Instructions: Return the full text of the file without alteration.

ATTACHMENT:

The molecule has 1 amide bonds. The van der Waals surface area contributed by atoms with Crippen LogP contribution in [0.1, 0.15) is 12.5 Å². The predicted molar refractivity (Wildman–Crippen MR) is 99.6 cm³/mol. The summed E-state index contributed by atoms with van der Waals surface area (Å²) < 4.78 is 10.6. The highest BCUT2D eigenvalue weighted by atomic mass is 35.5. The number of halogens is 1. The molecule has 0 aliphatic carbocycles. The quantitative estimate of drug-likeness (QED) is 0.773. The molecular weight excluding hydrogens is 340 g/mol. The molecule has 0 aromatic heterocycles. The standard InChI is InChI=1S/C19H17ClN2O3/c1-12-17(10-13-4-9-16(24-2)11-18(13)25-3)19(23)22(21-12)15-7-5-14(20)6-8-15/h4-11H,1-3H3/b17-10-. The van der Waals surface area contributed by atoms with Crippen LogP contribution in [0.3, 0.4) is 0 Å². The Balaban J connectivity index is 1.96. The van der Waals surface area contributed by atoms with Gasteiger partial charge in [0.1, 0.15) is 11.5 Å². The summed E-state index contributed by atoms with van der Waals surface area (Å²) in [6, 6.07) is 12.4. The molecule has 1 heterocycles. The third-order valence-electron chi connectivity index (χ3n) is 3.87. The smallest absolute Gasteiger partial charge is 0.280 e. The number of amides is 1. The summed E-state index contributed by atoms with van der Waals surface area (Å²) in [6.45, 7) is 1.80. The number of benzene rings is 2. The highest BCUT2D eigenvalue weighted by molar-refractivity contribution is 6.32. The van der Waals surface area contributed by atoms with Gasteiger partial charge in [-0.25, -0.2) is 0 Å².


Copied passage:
The molecule has 1 amide bonds. The van der Waals surface area contributed by atoms with Crippen LogP contribution in [0.1, 0.15) is 12.5 Å². The predicted molar refractivity (Wildman–Crippen MR) is 99.6 cm³/mol. The summed E-state index contributed by atoms with van der Waals surface area (Å²) < 4.78 is 10.6. The highest BCUT2D eigenvalue weighted by atomic mass is 35.5. The number of halogens is 1. The molecule has 0 aliphatic carbocycles. The quantitative estimate of drug-likeness (QED) is 0.773. The molecular weight excluding hydrogens is 340 g/mol. The molecule has 0 aromatic heterocycles. The standard InChI is InChI=1S/C19H17ClN2O3/c1-12-17(10-13-4-9-16(24-2)11-18(13)25-3)19(23)22(21-12)15-7-5-14(20)6-8-15/h4-11H,1-3H3/b17-10-. The van der Waals surface area contributed by atoms with Crippen LogP contribution in [0.3, 0.4) is 0 Å². The Balaban J connectivity index is 1.96. The van der Waals surface area contributed by atoms with Gasteiger partial charge in [0.1, 0.15) is 11.5 Å². The summed E-state index contributed by atoms with van der Waals surface area (Å²) in [6, 6.07) is 12.4. The molecule has 1 heterocycles. The third-order valence-electron chi connectivity index (χ3n) is 3.87. The smallest absolute Gasteiger partial charge is 0.280 e. The number of amides is 1. The summed E-state index contributed by atoms with van der Waals surface area (Å²) in [6.45, 7) is 1.80. The number of benzene rings is 2. The highest BCUT2D eigenvalue weighted by molar-refractivity contribution is 6.32. The van der Waals surface area contributed by atoms with Gasteiger partial charge in [-0.25, -0.2) is 0 Å².